Role of aromatase in endometrial disease

Serdar E. Bulun*, Sijun Yang, Zongjuan Fang, Bilgin Gurates, Mitsutoshi Tamura, Jianfeng Zhou, Siby Sebastian

*Corresponding author for this work

Research output: Contribution to journalArticlepeer-review

111 Scopus citations


Aromatase is the key enzyme for estrogen biosynthesis. It is normally expressed in the human ovary, skin, adipose tissue and brain. Aromatase activity is not detectable in normal endometrium. In contrast, aromatase is expressed aberrantly in endometriosis and is stimulated by PGE2. This results in local production of estrogen, which induces PGE2 formation and establishes a positive feedback cycle. Another abnormality in endometriosis, i.e. deficient 17β-hyroxysteroid dehydrogenase (17β-HSD) type 2 expression, impairs the inactivation of estradiol to estrone. These molecular aberrations collectively favor accumulation of increasing quantities of estradiol and PGE2 in endometriosis. The clinical relevance of these findings was exemplified by the successful treatment of an unusually aggressive case of post-menopausal endometriosis using an aromatase inhibitor.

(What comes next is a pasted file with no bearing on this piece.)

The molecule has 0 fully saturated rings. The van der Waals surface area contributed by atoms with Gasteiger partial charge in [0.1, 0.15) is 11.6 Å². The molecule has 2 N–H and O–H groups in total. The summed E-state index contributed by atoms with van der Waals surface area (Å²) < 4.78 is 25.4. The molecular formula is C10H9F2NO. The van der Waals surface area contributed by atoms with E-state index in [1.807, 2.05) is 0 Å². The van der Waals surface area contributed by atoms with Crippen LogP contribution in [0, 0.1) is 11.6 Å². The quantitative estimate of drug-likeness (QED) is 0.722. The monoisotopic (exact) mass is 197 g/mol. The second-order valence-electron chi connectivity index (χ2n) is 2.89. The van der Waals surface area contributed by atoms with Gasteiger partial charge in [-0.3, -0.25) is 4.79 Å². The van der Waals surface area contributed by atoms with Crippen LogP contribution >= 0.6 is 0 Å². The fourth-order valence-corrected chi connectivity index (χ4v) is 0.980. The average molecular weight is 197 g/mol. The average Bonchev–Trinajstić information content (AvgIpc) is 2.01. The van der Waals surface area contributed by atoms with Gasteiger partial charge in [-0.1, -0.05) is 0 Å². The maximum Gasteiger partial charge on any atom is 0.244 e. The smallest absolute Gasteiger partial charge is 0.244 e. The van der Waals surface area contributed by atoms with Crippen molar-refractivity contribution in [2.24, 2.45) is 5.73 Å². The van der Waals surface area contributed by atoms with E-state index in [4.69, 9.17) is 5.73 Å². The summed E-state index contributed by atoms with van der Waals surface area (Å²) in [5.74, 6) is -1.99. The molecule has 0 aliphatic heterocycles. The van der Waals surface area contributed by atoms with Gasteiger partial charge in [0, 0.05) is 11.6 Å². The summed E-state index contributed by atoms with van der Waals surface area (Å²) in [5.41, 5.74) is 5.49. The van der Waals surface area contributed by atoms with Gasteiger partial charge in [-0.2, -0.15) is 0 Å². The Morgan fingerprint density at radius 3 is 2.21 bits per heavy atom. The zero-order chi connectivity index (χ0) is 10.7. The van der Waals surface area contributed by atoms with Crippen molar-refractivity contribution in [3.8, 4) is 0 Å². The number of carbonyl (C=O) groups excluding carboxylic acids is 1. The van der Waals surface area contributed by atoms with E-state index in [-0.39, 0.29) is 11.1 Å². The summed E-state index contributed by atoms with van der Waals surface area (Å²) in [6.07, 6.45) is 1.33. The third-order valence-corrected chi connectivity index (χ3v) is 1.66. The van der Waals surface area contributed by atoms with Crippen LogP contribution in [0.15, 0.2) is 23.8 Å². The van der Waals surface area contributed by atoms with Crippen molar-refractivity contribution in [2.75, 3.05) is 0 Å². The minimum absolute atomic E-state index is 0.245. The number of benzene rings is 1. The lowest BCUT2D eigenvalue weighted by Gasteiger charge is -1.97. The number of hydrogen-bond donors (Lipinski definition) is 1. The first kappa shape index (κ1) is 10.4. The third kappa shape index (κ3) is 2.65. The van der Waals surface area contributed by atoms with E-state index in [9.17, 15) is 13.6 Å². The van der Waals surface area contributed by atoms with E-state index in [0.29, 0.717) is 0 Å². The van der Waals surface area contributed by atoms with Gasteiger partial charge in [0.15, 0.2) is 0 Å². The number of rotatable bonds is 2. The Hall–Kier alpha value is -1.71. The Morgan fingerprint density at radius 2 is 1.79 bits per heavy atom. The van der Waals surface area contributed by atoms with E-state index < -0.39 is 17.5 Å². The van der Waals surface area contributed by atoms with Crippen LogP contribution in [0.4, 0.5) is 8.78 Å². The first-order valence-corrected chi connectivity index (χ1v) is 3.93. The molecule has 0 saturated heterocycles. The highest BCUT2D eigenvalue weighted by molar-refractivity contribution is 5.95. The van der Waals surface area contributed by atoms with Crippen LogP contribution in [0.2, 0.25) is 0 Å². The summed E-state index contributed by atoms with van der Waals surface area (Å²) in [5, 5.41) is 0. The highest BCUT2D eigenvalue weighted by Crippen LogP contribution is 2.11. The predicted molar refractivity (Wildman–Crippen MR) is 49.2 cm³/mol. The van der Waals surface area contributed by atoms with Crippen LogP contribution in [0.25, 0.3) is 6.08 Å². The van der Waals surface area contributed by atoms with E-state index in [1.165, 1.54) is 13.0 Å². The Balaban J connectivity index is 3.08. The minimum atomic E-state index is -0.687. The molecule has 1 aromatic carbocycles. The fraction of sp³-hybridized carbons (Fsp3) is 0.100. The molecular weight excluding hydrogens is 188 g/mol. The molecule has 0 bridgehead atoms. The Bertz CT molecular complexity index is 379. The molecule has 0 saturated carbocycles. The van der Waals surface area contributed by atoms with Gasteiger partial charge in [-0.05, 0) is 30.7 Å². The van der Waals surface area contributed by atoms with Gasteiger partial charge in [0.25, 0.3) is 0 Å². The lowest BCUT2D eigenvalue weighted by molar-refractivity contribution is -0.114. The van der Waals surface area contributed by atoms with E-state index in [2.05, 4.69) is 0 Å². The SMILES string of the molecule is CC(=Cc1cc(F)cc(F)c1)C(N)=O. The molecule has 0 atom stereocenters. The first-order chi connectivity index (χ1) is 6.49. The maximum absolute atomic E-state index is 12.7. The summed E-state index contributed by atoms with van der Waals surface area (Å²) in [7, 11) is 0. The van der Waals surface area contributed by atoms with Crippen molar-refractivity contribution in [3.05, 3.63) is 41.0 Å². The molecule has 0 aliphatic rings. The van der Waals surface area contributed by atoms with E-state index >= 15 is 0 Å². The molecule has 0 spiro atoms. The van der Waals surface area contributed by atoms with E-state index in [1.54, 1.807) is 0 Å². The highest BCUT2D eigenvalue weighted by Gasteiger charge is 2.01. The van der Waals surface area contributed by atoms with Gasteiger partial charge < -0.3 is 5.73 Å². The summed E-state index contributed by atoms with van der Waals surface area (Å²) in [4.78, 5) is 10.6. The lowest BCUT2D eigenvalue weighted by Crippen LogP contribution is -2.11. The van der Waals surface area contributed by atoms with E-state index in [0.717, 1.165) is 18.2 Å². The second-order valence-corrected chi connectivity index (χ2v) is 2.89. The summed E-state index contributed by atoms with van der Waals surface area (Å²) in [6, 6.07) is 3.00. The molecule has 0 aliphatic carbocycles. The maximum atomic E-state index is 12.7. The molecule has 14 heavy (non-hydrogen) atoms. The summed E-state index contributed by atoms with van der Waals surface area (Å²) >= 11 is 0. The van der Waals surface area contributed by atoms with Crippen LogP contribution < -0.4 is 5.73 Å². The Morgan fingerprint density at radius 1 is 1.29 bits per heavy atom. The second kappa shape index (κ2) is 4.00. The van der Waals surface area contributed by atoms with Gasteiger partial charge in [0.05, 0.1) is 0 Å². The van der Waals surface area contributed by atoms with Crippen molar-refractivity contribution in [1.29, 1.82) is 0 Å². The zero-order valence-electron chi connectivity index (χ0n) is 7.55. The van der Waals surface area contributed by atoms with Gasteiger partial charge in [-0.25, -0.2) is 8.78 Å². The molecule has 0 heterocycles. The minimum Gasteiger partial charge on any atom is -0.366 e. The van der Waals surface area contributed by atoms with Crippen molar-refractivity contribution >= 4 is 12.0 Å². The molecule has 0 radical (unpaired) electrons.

Original languageEnglish (US)
Pages (from-to)19-25
Number of pages7
JournalJournal of Steroid Biochemistry and Molecular Biology
Issue number1-5
StatePublished - 2001


  • 17β-Hydroxysteroid dehydrogenase type 2
  • Aromatase
  • Aromatase inhibitor
  • Endometriosis
  • Endometrium
  • Estrogen
  • Estrogen biosynthesis
  • Estrogen metabolism
  • Osteoporosis
  • Progesterone
  • Steroidogenesis

ASJC Scopus subject areas

  • Endocrinology
  • Molecular Medicine
  • Molecular Biology
  • Biochemistry
  • Clinical Biochemistry
  • Endocrinology, Diabetes and Metabolism
  • Cell Biology


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